The man was never unfriendly with me, but I usually felt like I picked up on some sense of frustration mixed with resignation coming from him. I figured that his store had to be struggling. It was usually empty, and my occasional need for keys wasn't going to keep him afloat. But there wasn't much I could do about that. I am a renter, rather than a home owner, so I only tend to the most minor repairs in my apartment.

   It wasn't until this last trip there that I spent any significant amount of time thinking about the store, what it may mean to the man that owns it, and also, what it meant to me.

   I arrived to find that the door was closed. The windows were covered from top to bottom with plain brown paper. And the iron gate that was typically pulled aside during business hours, was closed and locked. Alvarez Hardware Store had finally gone out of business.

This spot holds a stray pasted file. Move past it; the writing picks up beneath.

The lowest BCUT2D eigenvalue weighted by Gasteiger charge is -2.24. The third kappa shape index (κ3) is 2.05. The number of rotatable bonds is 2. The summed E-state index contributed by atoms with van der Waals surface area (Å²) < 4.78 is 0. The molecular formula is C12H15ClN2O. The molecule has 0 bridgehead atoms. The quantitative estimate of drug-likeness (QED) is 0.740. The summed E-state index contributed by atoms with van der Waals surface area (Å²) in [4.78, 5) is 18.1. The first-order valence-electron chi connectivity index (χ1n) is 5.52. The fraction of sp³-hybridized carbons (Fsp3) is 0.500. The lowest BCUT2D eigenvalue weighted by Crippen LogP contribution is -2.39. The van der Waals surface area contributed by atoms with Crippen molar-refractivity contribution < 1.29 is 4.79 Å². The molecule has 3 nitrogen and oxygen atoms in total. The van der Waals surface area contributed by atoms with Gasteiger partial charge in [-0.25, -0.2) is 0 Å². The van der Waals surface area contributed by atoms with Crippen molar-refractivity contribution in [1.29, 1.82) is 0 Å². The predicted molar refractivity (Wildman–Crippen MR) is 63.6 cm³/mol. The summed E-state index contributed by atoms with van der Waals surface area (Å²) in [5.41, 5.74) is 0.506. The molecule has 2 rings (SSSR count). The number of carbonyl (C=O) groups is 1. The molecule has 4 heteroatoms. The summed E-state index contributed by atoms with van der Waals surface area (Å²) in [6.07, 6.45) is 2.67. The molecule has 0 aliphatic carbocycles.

I took a step back and took a moment to look at the store. I'd walked by it over a thousand times. I'd walked into it about a half dozen times. But I think that that was the first time I'd noticed the name.

   This was presumably the name of the man that had owned and operated the store. I have no idea what his first name is. I never asked. But I immediately thought back to that aforementioned sense of frustration and resignation that I thought I got from him. And for the first time, the irony of his key making services struck me.